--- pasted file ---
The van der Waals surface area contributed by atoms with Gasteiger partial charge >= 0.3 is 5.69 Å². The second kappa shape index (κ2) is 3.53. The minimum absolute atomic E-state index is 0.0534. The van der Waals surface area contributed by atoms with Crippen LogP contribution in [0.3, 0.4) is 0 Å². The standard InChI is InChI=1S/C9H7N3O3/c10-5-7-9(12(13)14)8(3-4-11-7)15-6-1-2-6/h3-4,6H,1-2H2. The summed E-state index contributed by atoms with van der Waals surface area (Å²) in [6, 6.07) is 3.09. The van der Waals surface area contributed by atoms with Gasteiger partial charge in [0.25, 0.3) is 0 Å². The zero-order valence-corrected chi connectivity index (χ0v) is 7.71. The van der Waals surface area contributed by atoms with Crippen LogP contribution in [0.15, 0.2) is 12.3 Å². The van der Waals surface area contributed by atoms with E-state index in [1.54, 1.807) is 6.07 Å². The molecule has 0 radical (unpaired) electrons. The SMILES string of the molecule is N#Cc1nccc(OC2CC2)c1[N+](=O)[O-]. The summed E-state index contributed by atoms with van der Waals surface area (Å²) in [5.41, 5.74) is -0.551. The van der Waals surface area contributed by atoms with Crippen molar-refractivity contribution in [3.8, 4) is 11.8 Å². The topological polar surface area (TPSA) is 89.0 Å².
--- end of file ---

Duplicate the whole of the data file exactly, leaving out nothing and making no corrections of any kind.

The van der Waals surface area contributed by atoms with Gasteiger partial charge >= 0.3 is 5.69 Å². The second kappa shape index (κ2) is 3.53. The minimum absolute atomic E-state index is 0.0534. The van der Waals surface area contributed by atoms with Crippen LogP contribution in [0.3, 0.4) is 0 Å². The standard InChI is InChI=1S/C9H7N3O3/c10-5-7-9(12(13)14)8(3-4-11-7)15-6-1-2-6/h3-4,6H,1-2H2. The summed E-state index contributed by atoms with van der Waals surface area (Å²) in [6, 6.07) is 3.09. The van der Waals surface area contributed by atoms with Gasteiger partial charge in [0.25, 0.3) is 0 Å². The zero-order valence-corrected chi connectivity index (χ0v) is 7.71. The van der Waals surface area contributed by atoms with Crippen LogP contribution in [0.15, 0.2) is 12.3 Å². The van der Waals surface area contributed by atoms with E-state index in [1.54, 1.807) is 6.07 Å². The molecule has 0 radical (unpaired) electrons. The SMILES string of the molecule is N#Cc1nccc(OC2CC2)c1[N+](=O)[O-]. The summed E-state index contributed by atoms with van der Waals surface area (Å²) in [5.41, 5.74) is -0.551. The van der Waals surface area contributed by atoms with Crippen molar-refractivity contribution in [3.8, 4) is 11.8 Å². The topological polar surface area (TPSA) is 89.0 Å².